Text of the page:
The index measures price changes from a designated reference date (1982-84) that equals 100.0. An increase of 16.5 percent, for example, is shown as 116.5. This change can also be expressed in dollars as follows: the price of a base period "market basket" of goods and services in the CPI has risen from $10 in 1982-84 to $11.65. For further details, see the CPI home page on the Internet at www.bls.gov/cpi and the BLS Handbook of Methods, Chapter 17, The Consumer Price Index, available on the Internet at www.bls.gov/opub/hom/pdf/homch17.pdf.

In calculating the index, price changes for the various items in each location are averaged together with weights that represent their importance in the spending of the appropriate population group. Local data are then combined to obtain a U.S. city average. Because the sample size of a local area is smaller, the local area index is subject to substantially more sampling and other measurement error than the national index. In addition, local indexes are not adjusted for seasonal influences. As a result, local area indexes show greater volatility than the national index, although their long-term trends are quite similar. NOTE: Area indexes do not measure differences in the level of prices between cities; they only measure the average change in prices for each area since the base period.

The Dallas-Fort Worth, Texas, Consolidated Metropolitan Statistical Area (CMSA) includes Collin, Dallas, Denton, Ellis, Henderson, Hood, Hunt, Johnson, Kaufman, Parker, Rockwall, and Tarrant Counties.

Information in this release will be made available to sensory impaired individuals upon request. Voice phone: (202) 691-5200; Federal Relay Service: (800) 877-8339.

Table 1. Consumer Price Index for All Urban Consumers (CPI-U): Indexes and percent changes for selected periods,
Dallas-Fort Worth, TX (1982-84=100 unless otherwise noted)
Item and Group Indexes Percent change from -
 
Mar.
2017
Apr.
2017
May
2017
May
2016
Mar.
2017
Apr.
2017

All items

223.782 - 225.264 2.1 0.7 -

All items (1967 = 100)

701.993 - 706.641      

Food and beverages

251.844 - 251.286 0.6 -0.2 -

Food

246.342 - 246.182 0.7 -0.1 -

Food at home

217.199 217.035 216.941 -0.2 -0.1 0.0

Food away from home

291.101 - 291.069 1.6 0.0 -

Alcoholic beverages

323.677 - 317.449 -1.0 -1.9 -

Housing

211.429 - 213.061 4.4 0.8 -

Shelter

233.220 233.387 235.256 5.3 0.9 0.8

Rent of primary residence(1)

246.079 246.910 249.659 7.4 1.5 1.1

Owners' equivalent rent of residences(1)(2)

249.231 249.908 250.891 4.8 0.7 0.4

Owners' equivalent rent of primary residence(1)(2)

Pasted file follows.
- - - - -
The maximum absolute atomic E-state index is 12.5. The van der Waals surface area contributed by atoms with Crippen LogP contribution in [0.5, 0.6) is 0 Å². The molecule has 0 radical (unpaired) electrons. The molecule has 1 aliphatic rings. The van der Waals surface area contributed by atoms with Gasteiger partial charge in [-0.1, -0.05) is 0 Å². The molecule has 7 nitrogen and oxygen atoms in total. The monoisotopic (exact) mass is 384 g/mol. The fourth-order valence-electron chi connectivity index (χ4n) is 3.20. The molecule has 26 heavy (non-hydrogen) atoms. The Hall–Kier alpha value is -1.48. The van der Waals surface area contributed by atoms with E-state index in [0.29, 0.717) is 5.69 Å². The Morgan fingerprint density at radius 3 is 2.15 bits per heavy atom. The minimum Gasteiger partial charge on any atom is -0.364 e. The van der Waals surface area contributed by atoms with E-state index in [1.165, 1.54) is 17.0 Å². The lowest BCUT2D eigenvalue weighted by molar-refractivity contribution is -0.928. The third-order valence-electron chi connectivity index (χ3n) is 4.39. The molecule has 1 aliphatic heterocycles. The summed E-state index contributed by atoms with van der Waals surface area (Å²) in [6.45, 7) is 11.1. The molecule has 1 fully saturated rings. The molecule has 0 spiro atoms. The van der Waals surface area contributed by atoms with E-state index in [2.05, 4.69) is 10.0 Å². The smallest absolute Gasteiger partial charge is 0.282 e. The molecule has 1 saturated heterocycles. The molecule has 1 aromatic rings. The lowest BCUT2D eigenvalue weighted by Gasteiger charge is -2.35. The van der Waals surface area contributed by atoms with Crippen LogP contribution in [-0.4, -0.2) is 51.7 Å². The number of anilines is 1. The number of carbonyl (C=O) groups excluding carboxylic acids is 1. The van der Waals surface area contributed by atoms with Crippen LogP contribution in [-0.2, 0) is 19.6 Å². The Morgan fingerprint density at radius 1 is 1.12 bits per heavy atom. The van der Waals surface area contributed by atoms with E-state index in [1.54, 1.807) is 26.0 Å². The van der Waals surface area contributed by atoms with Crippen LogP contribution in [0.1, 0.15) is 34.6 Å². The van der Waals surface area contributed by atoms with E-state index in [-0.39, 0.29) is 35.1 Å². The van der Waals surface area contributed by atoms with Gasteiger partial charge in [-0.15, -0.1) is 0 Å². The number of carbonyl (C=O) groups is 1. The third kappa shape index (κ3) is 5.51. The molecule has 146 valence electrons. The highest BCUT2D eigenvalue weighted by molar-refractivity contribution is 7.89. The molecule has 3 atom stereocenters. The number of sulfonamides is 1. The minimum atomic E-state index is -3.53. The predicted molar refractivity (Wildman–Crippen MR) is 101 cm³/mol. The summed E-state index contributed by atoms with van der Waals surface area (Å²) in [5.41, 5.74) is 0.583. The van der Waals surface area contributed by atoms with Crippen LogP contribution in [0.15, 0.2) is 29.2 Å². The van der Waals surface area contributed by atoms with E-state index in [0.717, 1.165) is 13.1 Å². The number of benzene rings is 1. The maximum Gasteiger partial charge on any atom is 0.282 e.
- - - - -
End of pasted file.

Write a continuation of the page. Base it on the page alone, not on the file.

249.231 249.908 250.891 4.8 0.7 0.4

Fuels and utilities

219.103 - 220.891 3.3 0.8 -

Household energy

198.187 200.015 200.184 2.8 1.0 0.1

Energy services(1)(3)

194.793 196.586 196.753 2.6 1.0 0.1

Electricity(1)

184.397 184.706 185.345 0.1 0.5 0.3

Utility (piped) gas service(1)

201.776 210.758 208.462 15.6 3.3 -1.1

Household furnishings and operations

124.180 - 124.042 -0.8 -0.1 -

Apparel

111.420 - 106.227 -4.0 -4.7 -

Transportation

197.464 - 203.925 3.0 3.3 -

Private transportation

199.128 - 205.615 3.7 3.3 -

Motor fuel

202.844 216.818 209.392 9.2 3.2 -3.4

Gasoline (all types)

201.735 215.866 208.440 9.2 3.3 -3.4

Gasoline, unleaded regular(4)

193.879 207.360 199.822 8.7 3.1 -3.6

Gasoline, unleaded midgrade(4)(5)

214.738 229.888 224.348 11.4 4.5 -2.4

Gasoline, unleaded premium(4)

216.956 233.152 228.710 10.7 5.4 -1.9

Medical care

432.217 - 432.157 1.0 0.0 -

Recreation(6)

111.333 - 111.647 -1.8 0.3 -

Education and communication(6)

136.285 - 135.218 -4.1 -0.8 -

Other goods and services

391.596 - 391.616 1.1 0.0 -
 

Commodity and service group

 

Commodities

171.987 - 172.587 0.4 0.3 -

Commodities less food and beverages

136.401 - 137.345 0.3 0.7 -

Nondurables less food and beverages

168.601 - 168.500 3.2 -0.1 -

Durables

108.838 - 110.537 -2.7 1.6 -

Services

274.394 - 276.725 3.1 0.8 -
 

Special aggregate indexes

 

All items less shelter

220.079 - 221.300 0.5 0.6 -

All items less medical care

213.681 - 215.231 2.2 0.7 -

Commodities less food

141.164 - 141.963 0.3 0.6 -

Nondurables

206.503 - 206.203 1.8 -0.1 -

Nondurables less food

175.770 - 175.382 2.8 -0.2 -

Services less rent of shelter(2)

331.681 - 334.381 0.6 0.8 -

Services less medical care services

258.783 - 261.290 3.5 1.0 -

Energy

201.905 209.669 206.135 5.9 2.1 -1.7

All items less energy

229.667 - 230.934 1.8 0.6 -

All items less food and energy

226.864 - 228.341 1.9 0.7 -

Footnotes
(1) This index series was calculated using a Laspeyres estimator. All other item stratum index series were calculated using a geometric means estimator.
(2) Indexes on a December 1982=100 base.
(3) Prior to January 2011 this series was titled Gas (piped) and electricity.
(4) Special index based on a substantially smaller sample.
(5) Indexes on a December 1993=100 base.
(6) Indexes on a December 1997=100 base.
 

Note: Index applies to a month as a whole, not to any specific date.
 

 

Last Modified Date: Wednesday, June 14, 2017